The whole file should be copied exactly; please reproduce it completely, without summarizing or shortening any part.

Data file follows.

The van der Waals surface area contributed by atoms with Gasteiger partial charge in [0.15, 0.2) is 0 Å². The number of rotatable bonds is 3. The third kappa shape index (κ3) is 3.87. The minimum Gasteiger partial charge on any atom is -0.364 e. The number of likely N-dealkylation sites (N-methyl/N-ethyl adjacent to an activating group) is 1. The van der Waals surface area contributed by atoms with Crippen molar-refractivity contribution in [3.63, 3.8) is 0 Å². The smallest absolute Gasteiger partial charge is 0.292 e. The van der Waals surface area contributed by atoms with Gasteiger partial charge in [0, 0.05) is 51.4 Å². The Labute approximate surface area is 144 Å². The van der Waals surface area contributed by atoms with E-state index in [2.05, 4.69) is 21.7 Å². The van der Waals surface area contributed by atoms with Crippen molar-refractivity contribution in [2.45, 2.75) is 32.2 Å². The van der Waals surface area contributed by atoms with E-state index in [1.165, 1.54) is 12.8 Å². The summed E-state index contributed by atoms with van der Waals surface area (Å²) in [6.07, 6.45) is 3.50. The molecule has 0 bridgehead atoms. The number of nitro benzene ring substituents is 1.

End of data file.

The van der Waals surface area contributed by atoms with Gasteiger partial charge in [0.15, 0.2) is 0 Å². The number of rotatable bonds is 3. The third kappa shape index (κ3) is 3.87. The minimum Gasteiger partial charge on any atom is -0.364 e. The number of likely N-dealkylation sites (N-methyl/N-ethyl adjacent to an activating group) is 1. The van der Waals surface area contributed by atoms with Crippen molar-refractivity contribution in [3.63, 3.8) is 0 Å². The smallest absolute Gasteiger partial charge is 0.292 e. The van der Waals surface area contributed by atoms with Gasteiger partial charge in [0, 0.05) is 51.4 Å². The Labute approximate surface area is 144 Å². The van der Waals surface area contributed by atoms with E-state index in [2.05, 4.69) is 21.7 Å². The van der Waals surface area contributed by atoms with Crippen molar-refractivity contribution in [2.45, 2.75) is 32.2 Å². The van der Waals surface area contributed by atoms with E-state index in [1.165, 1.54) is 12.8 Å². The summed E-state index contributed by atoms with van der Waals surface area (Å²) in [6.07, 6.45) is 3.50. The molecule has 0 bridgehead atoms. The number of nitro benzene ring substituents is 1.